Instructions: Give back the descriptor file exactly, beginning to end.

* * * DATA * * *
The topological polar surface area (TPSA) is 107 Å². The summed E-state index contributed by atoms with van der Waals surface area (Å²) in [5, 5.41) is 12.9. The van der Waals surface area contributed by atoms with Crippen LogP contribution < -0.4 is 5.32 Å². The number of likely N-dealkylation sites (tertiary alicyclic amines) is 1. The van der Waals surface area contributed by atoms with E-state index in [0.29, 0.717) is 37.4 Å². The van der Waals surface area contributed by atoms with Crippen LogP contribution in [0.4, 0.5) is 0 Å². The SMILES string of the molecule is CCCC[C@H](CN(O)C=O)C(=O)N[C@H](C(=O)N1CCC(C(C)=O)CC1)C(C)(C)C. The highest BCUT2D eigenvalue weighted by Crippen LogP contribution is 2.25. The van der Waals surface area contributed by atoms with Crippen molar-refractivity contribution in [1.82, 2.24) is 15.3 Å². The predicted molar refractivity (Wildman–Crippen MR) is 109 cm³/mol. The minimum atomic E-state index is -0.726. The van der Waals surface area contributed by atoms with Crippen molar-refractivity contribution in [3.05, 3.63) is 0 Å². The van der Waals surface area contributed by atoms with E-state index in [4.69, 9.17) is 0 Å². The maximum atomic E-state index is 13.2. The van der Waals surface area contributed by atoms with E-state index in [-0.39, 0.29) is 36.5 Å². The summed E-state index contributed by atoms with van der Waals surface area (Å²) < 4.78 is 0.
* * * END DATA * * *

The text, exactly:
The topological polar surface area (TPSA) is 107 Å². The summed E-state index contributed by atoms with van der Waals surface area (Å²) in [5, 5.41) is 12.9. The van der Waals surface area contributed by atoms with Crippen LogP contribution < -0.4 is 5.32 Å². The number of likely N-dealkylation sites (tertiary alicyclic amines) is 1. The van der Waals surface area contributed by atoms with E-state index in [0.29, 0.717) is 37.4 Å². The van der Waals surface area contributed by atoms with Crippen LogP contribution in [0.4, 0.5) is 0 Å². The SMILES string of the molecule is CCCC[C@H](CN(O)C=O)C(=O)N[C@H](C(=O)N1CCC(C(C)=O)CC1)C(C)(C)C. The highest BCUT2D eigenvalue weighted by Crippen LogP contribution is 2.25. The van der Waals surface area contributed by atoms with Crippen molar-refractivity contribution in [1.82, 2.24) is 15.3 Å². The predicted molar refractivity (Wildman–Crippen MR) is 109 cm³/mol. The minimum atomic E-state index is -0.726. The van der Waals surface area contributed by atoms with Crippen molar-refractivity contribution in [3.05, 3.63) is 0 Å². The van der Waals surface area contributed by atoms with E-state index in [4.69, 9.17) is 0 Å². The maximum atomic E-state index is 13.2. The van der Waals surface area contributed by atoms with E-state index in [-0.39, 0.29) is 36.5 Å². The summed E-state index contributed by atoms with van der Waals surface area (Å²) < 4.78 is 0.